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Fugitive Malaysian financier launches website to proclaim innocence

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Fugitive Malaysian financier launches website to proclaim innocence

Fugitive Malaysian financier launches website to proclaim innocence
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Olivia Harris(Reuters)
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KUALA LUMPUR (Reuters) - Lawyers for a fugitive Malaysian financier wanted for his involvement in a multi-billion-dollar scandal launched a website on Monday to proclaim the innocence of a client they described as a "global philanthropist, investor and entrepreneur".

Low Taek Jho, who is suspected of having been close to former prime minister Najib Razak, is wanted by Malaysian and U.S. authorities on suspicion of being a key figure in a scandal involving state fund 1Malaysia Development Berhad (1MDB).

Low used to party with Hollywood stars but now his whereabouts are not known. He has previously denied wrongdoing and did so again in a letter posted on the website.

"Let me be clear: I am innocent," Low said in the letter.

"With hindsight I may have done things differently, like any young person, but any mistakes I made do not amount to the sweepingly broad and destructive allegations being made against me."

Benjamin Haslem, a co-chief executive of a public relations company representing Low, Wells Haslem Mayhew Strategic Public Affairs, said in a statement to Reuters the website - http://www.jho-low.com- was created on behalf of Low "through his legal counsel, to provide information to the public".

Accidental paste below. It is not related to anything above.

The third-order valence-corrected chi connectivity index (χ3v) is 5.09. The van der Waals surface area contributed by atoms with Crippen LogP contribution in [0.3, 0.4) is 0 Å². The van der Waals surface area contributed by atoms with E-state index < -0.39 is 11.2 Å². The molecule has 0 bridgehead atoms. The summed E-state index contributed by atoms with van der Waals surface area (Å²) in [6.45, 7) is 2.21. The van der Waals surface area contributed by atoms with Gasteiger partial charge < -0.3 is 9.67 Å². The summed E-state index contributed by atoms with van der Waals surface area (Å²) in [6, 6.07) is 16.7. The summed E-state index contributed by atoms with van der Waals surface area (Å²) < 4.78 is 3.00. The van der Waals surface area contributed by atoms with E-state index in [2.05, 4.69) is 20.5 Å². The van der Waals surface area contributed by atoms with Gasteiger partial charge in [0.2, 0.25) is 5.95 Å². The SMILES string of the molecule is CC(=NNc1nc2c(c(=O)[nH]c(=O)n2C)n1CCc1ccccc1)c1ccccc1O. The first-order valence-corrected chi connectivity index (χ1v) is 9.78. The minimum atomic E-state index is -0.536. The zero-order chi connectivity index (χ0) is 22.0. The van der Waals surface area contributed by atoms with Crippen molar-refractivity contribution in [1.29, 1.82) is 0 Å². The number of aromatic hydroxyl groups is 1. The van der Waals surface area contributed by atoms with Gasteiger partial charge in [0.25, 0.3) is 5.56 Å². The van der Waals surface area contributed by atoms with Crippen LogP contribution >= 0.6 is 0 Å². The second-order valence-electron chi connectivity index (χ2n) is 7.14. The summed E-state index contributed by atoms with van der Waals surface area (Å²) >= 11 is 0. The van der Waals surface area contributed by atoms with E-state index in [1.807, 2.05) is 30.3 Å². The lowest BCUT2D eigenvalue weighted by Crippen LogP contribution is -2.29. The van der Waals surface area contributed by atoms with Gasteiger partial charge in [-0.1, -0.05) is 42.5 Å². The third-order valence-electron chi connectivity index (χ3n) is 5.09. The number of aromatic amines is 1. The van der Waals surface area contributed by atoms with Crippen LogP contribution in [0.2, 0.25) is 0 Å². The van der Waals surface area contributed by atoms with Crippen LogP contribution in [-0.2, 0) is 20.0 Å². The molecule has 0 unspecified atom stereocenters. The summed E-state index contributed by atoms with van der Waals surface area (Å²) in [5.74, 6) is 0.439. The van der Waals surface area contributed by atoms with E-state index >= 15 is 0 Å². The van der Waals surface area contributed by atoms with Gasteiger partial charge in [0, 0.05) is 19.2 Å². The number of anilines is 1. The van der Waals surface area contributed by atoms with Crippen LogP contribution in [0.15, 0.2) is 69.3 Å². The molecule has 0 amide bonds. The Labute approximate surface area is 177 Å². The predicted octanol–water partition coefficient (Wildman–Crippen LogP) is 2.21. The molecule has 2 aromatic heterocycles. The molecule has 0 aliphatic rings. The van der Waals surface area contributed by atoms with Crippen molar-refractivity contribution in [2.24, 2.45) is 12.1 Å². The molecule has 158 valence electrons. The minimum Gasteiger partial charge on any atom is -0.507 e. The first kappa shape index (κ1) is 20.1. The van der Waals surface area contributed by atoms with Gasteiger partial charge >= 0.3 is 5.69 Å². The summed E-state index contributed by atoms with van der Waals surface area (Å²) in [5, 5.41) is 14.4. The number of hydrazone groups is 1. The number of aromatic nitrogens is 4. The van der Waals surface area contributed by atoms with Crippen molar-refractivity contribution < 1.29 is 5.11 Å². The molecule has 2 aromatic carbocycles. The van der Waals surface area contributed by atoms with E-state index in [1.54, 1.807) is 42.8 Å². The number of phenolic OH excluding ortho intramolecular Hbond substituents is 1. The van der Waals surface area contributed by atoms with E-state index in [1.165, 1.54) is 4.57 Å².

Malaysian police have issued arrest warrants against Low in connection with the 1MDB scandal.

The U.S. Department of Justice says more than $4.5 billion was misappropriated from 1MDB, with some of the money used to buy a private jet, a superyacht, Picasso paintings, jewellery and real estate.

Former Malaysian premier Najib, who founded 1MDB, has been charged by Malaysian authorities with money laundering, criminal breach of trust and abuse of power. Najib has denied wrongdoing and pleaded not guilty.

Low said in the letter many allegations against him had originated from blog posts, leaks from governmental agencies around the world or from unproven allegations filed in court, and he had never been given an opportunity to set the record straight.

"I have been paraded in effigy through the streets of Kuala Lumpur, and photographs from my younger days plastered in tabloids across the globe," he said.

"This website is an effort to change that," he said.

Before the scandal, Low rubbed shoulders with movie stars, models and celebrities like Miranda Kerr, Leonardo DiCaprio and Paris Hilton.

Kerr handed over millions of dollars worth of jewellery that U.S. authorities said Low had given her, her spokesperson said last year.

(Reporting by Praveen Menon; Editing by Robert Birsel)

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